When the Person Being Unkind About Your Chronic Illness Is You
“Be your own best friend. Never ever, put yourself down.” – Paulo Coelho
What would I say to a good friend if our roles were reversed? What if I were healthy, and she was frequently unwell? I know for certain I wouldn’t mutter half the things I say to myself, because it just wouldn’t make any sense.
Would I tell anyone at all to push their body to beyond its breaking point, because work was more important than health? Would I berate them for having to cancel dinner plans yet again? Would I blame them for something they did or didn’t do, due to an illness they didn’t ask for?
The above quote by Paulo Coelho provokes me to ask myself questions I already know the right answers to — responses that are all kinder, more tolerant and more sensible than what I actually do to myself.
I believe it bothered me more than the people involved, or they were aware of my limitations to begin with. Yet I can’t help but feel apologetic whenever something like this happens:
- Missing important life events of good friends or family — all these milestones of memory marked by dark holes instead of collective color.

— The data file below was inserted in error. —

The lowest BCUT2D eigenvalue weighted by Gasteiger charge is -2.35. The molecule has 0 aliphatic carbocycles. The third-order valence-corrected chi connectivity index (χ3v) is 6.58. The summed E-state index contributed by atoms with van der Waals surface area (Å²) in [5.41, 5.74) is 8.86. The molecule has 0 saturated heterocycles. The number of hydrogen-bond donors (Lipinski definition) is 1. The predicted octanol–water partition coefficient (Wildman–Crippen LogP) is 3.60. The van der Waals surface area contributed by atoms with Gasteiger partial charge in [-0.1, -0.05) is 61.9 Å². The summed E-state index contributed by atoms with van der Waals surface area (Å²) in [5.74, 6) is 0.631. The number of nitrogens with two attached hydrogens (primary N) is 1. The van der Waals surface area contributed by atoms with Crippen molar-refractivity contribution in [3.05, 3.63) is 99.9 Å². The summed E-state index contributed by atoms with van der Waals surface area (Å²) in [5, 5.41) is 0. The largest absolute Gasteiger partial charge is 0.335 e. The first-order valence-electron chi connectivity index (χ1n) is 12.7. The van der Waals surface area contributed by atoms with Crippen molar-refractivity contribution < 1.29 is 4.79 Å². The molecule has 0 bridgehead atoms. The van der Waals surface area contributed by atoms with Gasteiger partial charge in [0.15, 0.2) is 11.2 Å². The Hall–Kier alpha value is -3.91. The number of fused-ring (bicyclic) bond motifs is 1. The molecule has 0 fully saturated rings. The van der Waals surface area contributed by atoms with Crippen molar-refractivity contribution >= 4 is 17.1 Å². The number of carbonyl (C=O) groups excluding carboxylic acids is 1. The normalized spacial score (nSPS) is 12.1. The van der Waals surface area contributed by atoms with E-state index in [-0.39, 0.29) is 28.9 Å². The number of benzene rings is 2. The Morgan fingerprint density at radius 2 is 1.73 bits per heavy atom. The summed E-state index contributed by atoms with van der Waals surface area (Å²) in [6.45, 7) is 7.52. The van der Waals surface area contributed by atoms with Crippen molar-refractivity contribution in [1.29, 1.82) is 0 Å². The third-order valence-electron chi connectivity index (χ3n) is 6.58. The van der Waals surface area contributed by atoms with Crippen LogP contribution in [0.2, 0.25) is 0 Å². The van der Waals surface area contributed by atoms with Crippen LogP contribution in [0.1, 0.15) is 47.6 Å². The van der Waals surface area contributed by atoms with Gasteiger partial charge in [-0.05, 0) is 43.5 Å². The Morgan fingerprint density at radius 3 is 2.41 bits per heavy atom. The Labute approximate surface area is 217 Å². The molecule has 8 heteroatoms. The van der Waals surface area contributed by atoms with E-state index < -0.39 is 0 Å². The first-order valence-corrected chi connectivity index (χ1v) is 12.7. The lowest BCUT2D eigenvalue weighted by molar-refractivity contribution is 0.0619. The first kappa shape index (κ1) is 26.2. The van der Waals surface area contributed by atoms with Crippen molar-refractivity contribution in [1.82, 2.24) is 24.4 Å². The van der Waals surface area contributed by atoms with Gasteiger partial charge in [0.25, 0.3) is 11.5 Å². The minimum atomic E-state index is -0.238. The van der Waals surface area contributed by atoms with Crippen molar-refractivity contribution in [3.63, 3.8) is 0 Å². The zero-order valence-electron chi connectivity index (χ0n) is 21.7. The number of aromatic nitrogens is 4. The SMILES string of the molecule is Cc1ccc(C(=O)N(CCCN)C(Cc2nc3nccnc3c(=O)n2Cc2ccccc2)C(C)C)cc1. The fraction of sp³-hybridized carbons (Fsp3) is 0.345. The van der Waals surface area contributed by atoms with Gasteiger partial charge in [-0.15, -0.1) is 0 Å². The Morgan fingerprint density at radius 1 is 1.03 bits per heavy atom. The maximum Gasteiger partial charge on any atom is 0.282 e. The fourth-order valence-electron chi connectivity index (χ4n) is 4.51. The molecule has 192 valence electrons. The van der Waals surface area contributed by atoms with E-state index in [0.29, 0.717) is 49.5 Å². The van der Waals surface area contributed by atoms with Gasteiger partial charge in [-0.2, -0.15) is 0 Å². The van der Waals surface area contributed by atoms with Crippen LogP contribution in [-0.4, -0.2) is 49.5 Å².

- Having to trouble colleagues with my share of work — let’s face it, nobody likes working overtime, and I hate being the cause of it.
- Slowing companions down while traveling — either due to my limited
energy capacity I have to ration amongst activities or just moving along at a slower pace.
The biggest “crime” I have committed in any of these circumstances probably has nothing to do with what I am actually feeling sorry for, but rather, the fact that I have allowed external factors to define how I think or feel about myself.
I admire how some (or most?) people know what they’re worth; they are unafraid to apply the rules of fairness not just toward others, but also toward themselves, which is often the more difficult task.
Perhaps it is some kind of inverse ego or inferiority complex, but whatever the reason, it is time to give it up and start treating ourselves well today — it’s the right thing to do.
Follow this journey on A Chronic Voice.
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